Matt and Renee’s story
I farm with Renee and my parents in South West Victoria – the climate is temperate with high rainfall, receiving an average of 850mm annually.
Our biggest concern was feed wastage so we opted for a concrete feedpad to get more into our cows, improve production and to allow us to handle wet conditions more effectively.
|Herd Size||650 milkers, Seasonal||700 milkers, year round Future – 800 milkers, year round|
|Area||Total - 743 ha Milking area - 303 ha||Same|
|Production||630 kg MS per cow||Aiming for 650 kg MS per cow|
|Feeding||Grazed pasture, fed silage and vetch hay (1000 T & 400 T, annually) in the paddock – high wastage Grain in bail (up to 3 T/cow/y)||Supplementary feed is not intended to increase but feed consumed will increase due to reduced wastage|
The process – about 11 months
1. Concept design and planning July – Aug 2014 – Concept design
Lots of discussion, looked at local feedpads, visited the Dairy Feedpad site – 2 months in total
Oct – Nov 2014 – Planning process
Spoke to local shire about planning permits
2. Construction Dec 2014 – May 2015
Organised earthworks and concrete contractors Some hold ups – eg Christmas, labour availability
Construction took 10 weeks longer than anticipated
3. Transition into infrastructure
May 2015 – Cows took to feedpad straight away, feed wastage dramatically reduced from day 1.
We love the challenge of producing more milk and having better animals day after day through fully fed cows.
In 2014 we merged two generations’ neighbouring farms (ours with my parents) and built a central dairy. Lifestyle and balance is important – we have a young family, and my parents would like to gradually step back and ease into a retirement stage.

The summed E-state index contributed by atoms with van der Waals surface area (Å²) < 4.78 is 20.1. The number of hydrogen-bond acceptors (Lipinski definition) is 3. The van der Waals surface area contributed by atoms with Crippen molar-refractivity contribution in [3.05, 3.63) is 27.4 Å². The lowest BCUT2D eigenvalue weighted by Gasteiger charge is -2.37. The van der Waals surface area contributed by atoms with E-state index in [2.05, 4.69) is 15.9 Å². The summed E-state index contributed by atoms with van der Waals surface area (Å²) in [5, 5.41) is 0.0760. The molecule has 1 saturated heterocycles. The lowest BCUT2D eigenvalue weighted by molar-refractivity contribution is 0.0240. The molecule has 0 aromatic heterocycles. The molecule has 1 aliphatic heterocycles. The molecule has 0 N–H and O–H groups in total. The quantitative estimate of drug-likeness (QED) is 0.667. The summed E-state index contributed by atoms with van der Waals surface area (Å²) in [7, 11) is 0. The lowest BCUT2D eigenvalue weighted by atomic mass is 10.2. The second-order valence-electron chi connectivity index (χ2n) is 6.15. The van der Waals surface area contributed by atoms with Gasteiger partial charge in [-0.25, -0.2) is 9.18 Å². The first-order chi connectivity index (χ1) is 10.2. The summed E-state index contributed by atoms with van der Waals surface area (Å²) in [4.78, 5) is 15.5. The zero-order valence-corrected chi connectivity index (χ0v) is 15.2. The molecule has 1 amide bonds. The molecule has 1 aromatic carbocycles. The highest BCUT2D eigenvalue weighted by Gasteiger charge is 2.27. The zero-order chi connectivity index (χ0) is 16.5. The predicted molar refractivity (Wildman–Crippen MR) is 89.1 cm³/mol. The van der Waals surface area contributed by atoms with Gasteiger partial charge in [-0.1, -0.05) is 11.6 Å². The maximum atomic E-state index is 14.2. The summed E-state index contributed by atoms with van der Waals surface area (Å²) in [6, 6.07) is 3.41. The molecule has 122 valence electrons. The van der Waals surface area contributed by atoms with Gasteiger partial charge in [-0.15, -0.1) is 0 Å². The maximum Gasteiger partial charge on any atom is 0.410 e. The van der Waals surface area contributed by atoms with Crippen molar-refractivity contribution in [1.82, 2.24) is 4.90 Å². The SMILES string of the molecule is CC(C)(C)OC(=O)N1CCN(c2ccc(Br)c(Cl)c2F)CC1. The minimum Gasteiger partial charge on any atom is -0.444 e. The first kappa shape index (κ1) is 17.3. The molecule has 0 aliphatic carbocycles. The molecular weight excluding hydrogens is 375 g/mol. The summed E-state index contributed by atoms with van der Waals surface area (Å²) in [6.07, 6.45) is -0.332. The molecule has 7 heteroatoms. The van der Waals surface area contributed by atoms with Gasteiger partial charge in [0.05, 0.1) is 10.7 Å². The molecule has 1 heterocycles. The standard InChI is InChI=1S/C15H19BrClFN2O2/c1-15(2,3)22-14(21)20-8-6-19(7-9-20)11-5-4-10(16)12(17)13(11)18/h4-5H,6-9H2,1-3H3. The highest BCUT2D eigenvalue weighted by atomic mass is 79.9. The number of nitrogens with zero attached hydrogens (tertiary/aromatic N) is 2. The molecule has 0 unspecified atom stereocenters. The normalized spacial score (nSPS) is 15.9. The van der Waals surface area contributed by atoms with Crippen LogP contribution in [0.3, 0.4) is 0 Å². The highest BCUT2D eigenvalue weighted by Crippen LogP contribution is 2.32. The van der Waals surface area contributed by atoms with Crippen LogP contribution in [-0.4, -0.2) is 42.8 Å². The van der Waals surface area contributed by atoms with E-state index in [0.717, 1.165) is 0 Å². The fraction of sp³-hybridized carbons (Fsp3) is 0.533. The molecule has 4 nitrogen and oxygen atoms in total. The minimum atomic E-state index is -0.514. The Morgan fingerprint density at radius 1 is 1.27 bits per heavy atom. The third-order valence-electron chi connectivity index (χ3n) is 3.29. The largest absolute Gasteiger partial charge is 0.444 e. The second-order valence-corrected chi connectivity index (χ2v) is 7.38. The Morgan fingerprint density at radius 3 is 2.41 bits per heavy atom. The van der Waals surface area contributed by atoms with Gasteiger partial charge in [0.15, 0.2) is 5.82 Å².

A primary motivator was to reduce feed wastage. We spend about $300,000 per year on bought in feed (silage; vetch hay). If we can minimise feed wastage by 10-30% this should realise $30,000-$90,000 in savings annually.
We also wanted the ability to increase stocking rates, and manage pasture productivity and utilisation more efficiently.
We wanted to shift to summer calving, primarliy for the more appealing labour conditions during calving, such as longer day light, warmer nights and less mud.
We put in a 500 cow concrete, central alley feedpad which cows access after each milking. An underpass under the dairy laneway is also planned to ease cow traffic flow on and off the pad.
A lot of thought and consideration went into the feedpad site. It is close to the dairy, utilises an existing slope to minimise earthworks, and incorporates into the dairy effluent system – two ponds which we upsized to total 17 mega litres.
Initially we spoke to local farmers with different feedpads and then consulted the Feedpad website. The whole process took about 11 months from concept design and planning through to construction completion.
A few hold ups with construction were encountered, such as the Christmas period and labour shortage due to an unforeseencircumstance.
We moved the calving pattern from July to January over 18 months – 2015 was end of the long lactation and first summer calving group.
I would have liked to put in a twin feedpad next door at the same time to minimise disruption, and roof the feedpad to provide protection from the heat.
Lack of capital was a barrier this time, but this will allow us to take a measured approach to tweaking the ideal system for us. Eventually we might look at conversion to free stall housing for even more flexibility.
Our feedpad has certainly cut feed wastage while providing the flexibility to better manage pasture pugging and grazing pressure, particularly during very wet weather conditions.
The feedpad will only be used when grass is limiting, ie not so much in Spring. We’re estimating at least a 10% reduction in wastage throughout the year, and higher in winter. The investment will be paid back in five years, all things going well but we will need to purchase a new mixer wagon and larger tractor to pull it.
We’re aiming to eventually milk 800 cows from the same land, and increase cow production from 630kg MS to 650kg MS per cow next season.
There is now more effluent to manage as the feedpad is flood washed after each use. This can be either recycled or redirect back to paddocks.